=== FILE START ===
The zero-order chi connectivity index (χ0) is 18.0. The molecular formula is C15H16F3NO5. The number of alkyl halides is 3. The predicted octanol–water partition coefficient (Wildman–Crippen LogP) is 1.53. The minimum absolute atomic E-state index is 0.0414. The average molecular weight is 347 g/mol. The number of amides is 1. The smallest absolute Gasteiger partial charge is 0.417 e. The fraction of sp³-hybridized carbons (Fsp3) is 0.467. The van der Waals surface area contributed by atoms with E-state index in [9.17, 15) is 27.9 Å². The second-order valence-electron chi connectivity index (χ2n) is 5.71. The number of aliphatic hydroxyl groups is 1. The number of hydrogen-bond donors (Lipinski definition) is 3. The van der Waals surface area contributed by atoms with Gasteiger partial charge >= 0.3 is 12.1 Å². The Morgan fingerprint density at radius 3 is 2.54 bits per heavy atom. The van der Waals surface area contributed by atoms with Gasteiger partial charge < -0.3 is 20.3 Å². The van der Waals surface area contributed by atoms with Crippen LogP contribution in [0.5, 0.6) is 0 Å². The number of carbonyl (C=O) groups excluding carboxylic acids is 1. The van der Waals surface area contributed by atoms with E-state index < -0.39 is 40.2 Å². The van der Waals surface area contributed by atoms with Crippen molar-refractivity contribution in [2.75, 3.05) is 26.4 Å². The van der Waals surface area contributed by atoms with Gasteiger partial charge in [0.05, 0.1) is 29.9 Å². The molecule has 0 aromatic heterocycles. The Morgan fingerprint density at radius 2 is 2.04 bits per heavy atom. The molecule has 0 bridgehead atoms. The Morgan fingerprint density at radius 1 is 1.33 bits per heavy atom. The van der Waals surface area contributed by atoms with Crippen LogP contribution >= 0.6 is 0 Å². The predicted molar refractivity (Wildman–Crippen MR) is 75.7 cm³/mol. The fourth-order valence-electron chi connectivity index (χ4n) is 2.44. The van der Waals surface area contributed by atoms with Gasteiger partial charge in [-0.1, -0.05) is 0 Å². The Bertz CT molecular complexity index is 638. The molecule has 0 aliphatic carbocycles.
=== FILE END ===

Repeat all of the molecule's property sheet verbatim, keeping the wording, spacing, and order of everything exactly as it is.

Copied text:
The zero-order chi connectivity index (χ0) is 18.0. The molecular formula is C15H16F3NO5. The number of alkyl halides is 3. The predicted octanol–water partition coefficient (Wildman–Crippen LogP) is 1.53. The minimum absolute atomic E-state index is 0.0414. The average molecular weight is 347 g/mol. The number of amides is 1. The smallest absolute Gasteiger partial charge is 0.417 e. The fraction of sp³-hybridized carbons (Fsp3) is 0.467. The van der Waals surface area contributed by atoms with E-state index in [9.17, 15) is 27.9 Å². The second-order valence-electron chi connectivity index (χ2n) is 5.71. The number of aliphatic hydroxyl groups is 1. The number of hydrogen-bond donors (Lipinski definition) is 3. The van der Waals surface area contributed by atoms with Gasteiger partial charge >= 0.3 is 12.1 Å². The Morgan fingerprint density at radius 3 is 2.54 bits per heavy atom. The van der Waals surface area contributed by atoms with Gasteiger partial charge < -0.3 is 20.3 Å². The van der Waals surface area contributed by atoms with Crippen LogP contribution in [0.5, 0.6) is 0 Å². The number of carbonyl (C=O) groups excluding carboxylic acids is 1. The van der Waals surface area contributed by atoms with E-state index < -0.39 is 40.2 Å². The van der Waals surface area contributed by atoms with Crippen molar-refractivity contribution in [2.75, 3.05) is 26.4 Å². The van der Waals surface area contributed by atoms with Gasteiger partial charge in [0.05, 0.1) is 29.9 Å². The molecule has 0 aromatic heterocycles. The Morgan fingerprint density at radius 2 is 2.04 bits per heavy atom. The molecule has 0 bridgehead atoms. The Morgan fingerprint density at radius 1 is 1.33 bits per heavy atom. The van der Waals surface area contributed by atoms with Crippen LogP contribution >= 0.6 is 0 Å². The predicted molar refractivity (Wildman–Crippen MR) is 75.7 cm³/mol. The fourth-order valence-electron chi connectivity index (χ4n) is 2.44. The van der Waals surface area contributed by atoms with Gasteiger partial charge in [-0.1, -0.05) is 0 Å². The Bertz CT molecular complexity index is 638. The molecule has 0 aliphatic carbocycles.